A man has been jailed for 12 years for a “savage and sustained assault” on a disabled man on crutches that has left him needing lifelong round-the-clock care.

Brian Marsden attacked Luke Brewer for 20 minutes in the park behind McDonald’s in Brighouse, landing kick after kick to his head and delivering rabbit punches as he lay unconscious on the ground.

Marsden, 44, of Whinney Hill Park, Brighouse, was originally charged with attempted murder but his guilty plea to causing grievous bodily harm with intent was accepted by the Crown earlier this month.

Bradford Crown Court heard today that the assault took place on the afternoon of April 5 when Marsden was drunk and swearing.

Prosecutor Helen Chapman said Mr Brewer suffered with Henoch-Schönlein purpura (HSP) and the steroids needed to treat it had eroded his hips leaving him needing crutches. He was due to have a fifth hip replacement the week after the attack.

Staff at McDonald’s on Bradford Road saw the men talking together in the park and then Marsden throwing a crutch into bushes and stamping on and kicking something on the ground.

The police were called and he was arrested at 4.50pm after attacking Mr Brewer for 20 minutes.

Marsden accused Mr Brewer of starting the violence and made no comment in interview.

Mr Brewer was taken to Leeds General Infirmary with a Glasgow coma scale of five.

He had extensive facial injuries, a blood clot and bleeding on the brain and nasal frac-tures.

Miss Chapman said he was in a vegetative state for several weeks and needed to be fed by the nurses.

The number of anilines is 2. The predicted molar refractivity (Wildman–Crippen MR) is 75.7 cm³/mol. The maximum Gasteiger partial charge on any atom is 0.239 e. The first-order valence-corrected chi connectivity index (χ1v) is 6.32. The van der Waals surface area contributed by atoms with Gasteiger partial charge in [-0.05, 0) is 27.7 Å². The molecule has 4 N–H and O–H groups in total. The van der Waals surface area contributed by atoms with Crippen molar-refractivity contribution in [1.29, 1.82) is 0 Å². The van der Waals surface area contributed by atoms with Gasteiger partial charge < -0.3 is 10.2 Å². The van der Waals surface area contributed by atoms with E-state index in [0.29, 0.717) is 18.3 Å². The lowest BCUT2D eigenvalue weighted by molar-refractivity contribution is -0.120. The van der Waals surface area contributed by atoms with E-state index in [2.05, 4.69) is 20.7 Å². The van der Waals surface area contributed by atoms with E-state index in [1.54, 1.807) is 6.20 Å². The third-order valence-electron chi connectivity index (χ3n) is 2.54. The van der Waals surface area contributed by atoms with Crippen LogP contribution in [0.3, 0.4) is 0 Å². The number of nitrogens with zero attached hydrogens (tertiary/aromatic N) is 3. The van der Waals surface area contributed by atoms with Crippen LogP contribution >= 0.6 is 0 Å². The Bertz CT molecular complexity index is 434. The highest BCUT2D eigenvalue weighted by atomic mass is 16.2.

He was transferred to Chapel Allerton Hospital in Leeds and was due to be moved to a specialist brain injury unit, the court was told.

Gerald Hendron said in mitigation that Marsden had a long-standing addiction to crack cocaine and heroin. He had convictions for offences of dishonesty but had not demonstrated a propensity to violence.

Mr Hendron conceded that Mr Brewer’s injuries were “profound and catastrophic.”

Marsden claimed that Mr Brewer started the violence but accepted that his actions “went way over the top.”

“He did not start this but he lost all self-control and for that he knows he was profoundly wrong,” Mr Hendron said.

The Recorder of Bradford, Judge Richard Mansell QC, said Mr Brewer was vulnerable because of his medical condition.

After his arrest, Marsden said that he had “got the better” of Mr Brewer whose injuries were so severe that he was never able to give an account of what had happened to him.

“If there was a confrontation between Mr Brewer and you before this savage and sus-tained assault, nobody at McDonald’s saw it and in any event, the disability suffered by Mr Brewer meant that he offered no real threat to you and any threat he did pose was very quickly repelled,” Judge Mansell told Marsden.

He had only superficial facial injuries and made no comment in interview.

Last month, the prognosis was that Mr Brewer was unlikely ever to return to independ-ent living. He needed supervision 24 hours a day, seven days a week.

Judge Mansell said he was highly vulnerable and the assault was prolonged and persis-tent, including repeated kicks to the head with a shod foot.